Movie Review: Planes Fire and Rescue

Movie Review: Planes Fire and Rescue

Disney continues to expand its Cars universe with the follow-up adventure for last year’s favourite flying hero Dusty Crophopper. But whereas Planes preached an unrestrained ‘Be all you can be!’ Planes: Fire and Rescue addresses what happens when your dreams don’t deliver. Fire and Rescue picks up shortly after the original storyline showing Dusty, the crop-duster […]

By Mark HadleyWednesday 17 Sep 2014MoviesReading Time: 3 minutes

Disney continues to expand its Cars universe with the follow-up adventure for last year’s favourite flying hero Dusty Crophopper. But whereas Planes preached an unrestrained ‘Be all you can be!’ Planes: Fire and Rescue addresses what happens when your dreams don’t deliver. 

Movie Review: Planes Fire and Rescue

Fire and Rescue picks up shortly after the original storyline showing Dusty, the crop-duster turned racer, winning events all over the globe. However writer Jeffrey Howard thought it worth considering what would happen if a workhorse plane actually pushed itself to win that much. An examination of Dusty’s engine reveals a severely damaged gearbox. News that the failing part is now considered rare means our hero’s racing career is at an end.

Struggling to plot a new course, Dusty heads to Piston Peak National Park where he hopes to be trained as a firefighter. There he meets a crew of experienced fire and rescue vehicles charged with preserving the wilderness as well as keeping its inhabitants safe. Dusty’s disabled engine and his racing regrets hamper his ability to fit in. However a monster fire forces him to realise that serving others might be better than a super-charged career.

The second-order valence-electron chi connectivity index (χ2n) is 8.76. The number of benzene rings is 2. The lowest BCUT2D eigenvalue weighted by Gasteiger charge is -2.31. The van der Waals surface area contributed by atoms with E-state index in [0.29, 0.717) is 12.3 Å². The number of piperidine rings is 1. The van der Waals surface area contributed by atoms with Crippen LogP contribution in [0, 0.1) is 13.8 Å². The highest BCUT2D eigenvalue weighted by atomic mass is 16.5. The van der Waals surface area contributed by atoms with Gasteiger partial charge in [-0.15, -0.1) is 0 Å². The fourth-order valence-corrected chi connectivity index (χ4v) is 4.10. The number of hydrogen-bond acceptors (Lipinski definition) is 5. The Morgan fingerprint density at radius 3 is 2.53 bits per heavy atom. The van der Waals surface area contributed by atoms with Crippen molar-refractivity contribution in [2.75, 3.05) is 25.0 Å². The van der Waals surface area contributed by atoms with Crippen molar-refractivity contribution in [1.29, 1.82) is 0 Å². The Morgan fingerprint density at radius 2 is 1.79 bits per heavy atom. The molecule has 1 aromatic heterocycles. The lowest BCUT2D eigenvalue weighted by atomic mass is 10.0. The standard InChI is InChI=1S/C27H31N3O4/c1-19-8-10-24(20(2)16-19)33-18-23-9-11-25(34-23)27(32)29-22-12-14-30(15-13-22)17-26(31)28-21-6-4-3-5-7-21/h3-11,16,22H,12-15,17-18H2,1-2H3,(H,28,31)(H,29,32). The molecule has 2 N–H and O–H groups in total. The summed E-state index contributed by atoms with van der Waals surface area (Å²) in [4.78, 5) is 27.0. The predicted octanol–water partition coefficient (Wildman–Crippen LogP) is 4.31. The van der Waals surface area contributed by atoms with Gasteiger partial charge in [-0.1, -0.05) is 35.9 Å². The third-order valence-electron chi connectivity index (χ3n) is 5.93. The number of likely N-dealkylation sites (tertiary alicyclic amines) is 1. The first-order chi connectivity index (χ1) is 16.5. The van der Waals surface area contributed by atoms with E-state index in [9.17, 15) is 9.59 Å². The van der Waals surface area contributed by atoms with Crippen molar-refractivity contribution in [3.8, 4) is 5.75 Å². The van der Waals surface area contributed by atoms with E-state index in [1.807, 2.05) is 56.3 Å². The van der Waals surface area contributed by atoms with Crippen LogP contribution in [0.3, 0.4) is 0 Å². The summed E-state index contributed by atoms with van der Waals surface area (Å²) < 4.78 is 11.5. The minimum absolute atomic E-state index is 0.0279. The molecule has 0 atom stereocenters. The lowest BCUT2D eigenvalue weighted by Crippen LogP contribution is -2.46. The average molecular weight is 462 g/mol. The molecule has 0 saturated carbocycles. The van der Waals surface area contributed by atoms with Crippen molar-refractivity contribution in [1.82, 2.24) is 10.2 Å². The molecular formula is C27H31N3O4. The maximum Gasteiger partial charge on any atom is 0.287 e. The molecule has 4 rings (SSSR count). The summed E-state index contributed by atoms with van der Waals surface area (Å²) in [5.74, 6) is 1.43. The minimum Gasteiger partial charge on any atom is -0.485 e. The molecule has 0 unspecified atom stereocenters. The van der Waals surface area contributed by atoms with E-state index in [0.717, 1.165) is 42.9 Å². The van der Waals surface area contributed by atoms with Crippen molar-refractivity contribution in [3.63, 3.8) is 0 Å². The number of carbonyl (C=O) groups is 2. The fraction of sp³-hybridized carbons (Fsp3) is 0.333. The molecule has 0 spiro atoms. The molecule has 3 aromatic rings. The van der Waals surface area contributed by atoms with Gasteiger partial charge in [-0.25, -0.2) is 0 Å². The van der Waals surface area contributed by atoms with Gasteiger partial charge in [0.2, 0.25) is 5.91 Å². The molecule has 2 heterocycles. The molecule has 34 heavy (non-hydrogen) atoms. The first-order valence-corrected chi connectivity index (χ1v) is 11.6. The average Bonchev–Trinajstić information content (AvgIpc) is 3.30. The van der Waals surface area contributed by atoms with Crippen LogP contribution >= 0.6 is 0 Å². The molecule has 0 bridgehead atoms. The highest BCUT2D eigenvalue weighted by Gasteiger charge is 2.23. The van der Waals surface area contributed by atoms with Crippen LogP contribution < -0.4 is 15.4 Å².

Fire and Rescue has a fairly predictable plotline centred on the usual crowd of after-market characters. The most recognizable is the wounded mentor, a role filled by Doc in Cars, the Skipper in Planes and now Blade Ranger, the helicopter with a dark past. But Disney knows its market and the film is still likely to please littlies even if their parents suffer a severe case of déjà vu. One thing that has improved, though, is the film’s message.

Planes celebrated the individual’s right to become, “…more than we were built for!” It was an argument that left me feeling more than a little uncomfortable as a Christian. It’s one thing to rise above your circumstances, another to entirely disregard your design. However Fire and Rescue actually asks kids to consider how they will respond when the dream slips away. Producer Ferrell Barron calls it a classic ‘injured athlete’ story. “I think we’ve all experienced some kind of loss at some point in our lives,” he says. “We’ve all had to recalibrate.” Not surprisingly Blade Ranger has been there too and he challenges Dusty to keep his eye on his destination, even though the path ahead seems almost impossible:

“Life doesn’t always go the way you expect it. But you came here to become a firefighter. If you give up today, think of all the lives you won’t save tomorrow.”

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His encouragement is the same sort the writer of the letter to the Hebrews offers all hard-pressed Christians, 

“Therefore, since we are surrounded by such a great cloud of witnesses, let us throw off everything that hinders and the sin that so easily entangles. And let us run with perseverance the race marked out for us, fixing our eyes on Jesus, the pioneer and perfecter of faith.”

Dusty doesn’t get his dream, but he begins to realise there might be an even brighter one ahead, peopled by those who’ve been through the same struggles and come to love what he loves. In a world where unbelief will dog or even block our children’s steps, it’s a lesson they’d do well to learn – even from a talking plane.
 

Rating: PG
Distributor: Disney

Release Date: September 18, 2014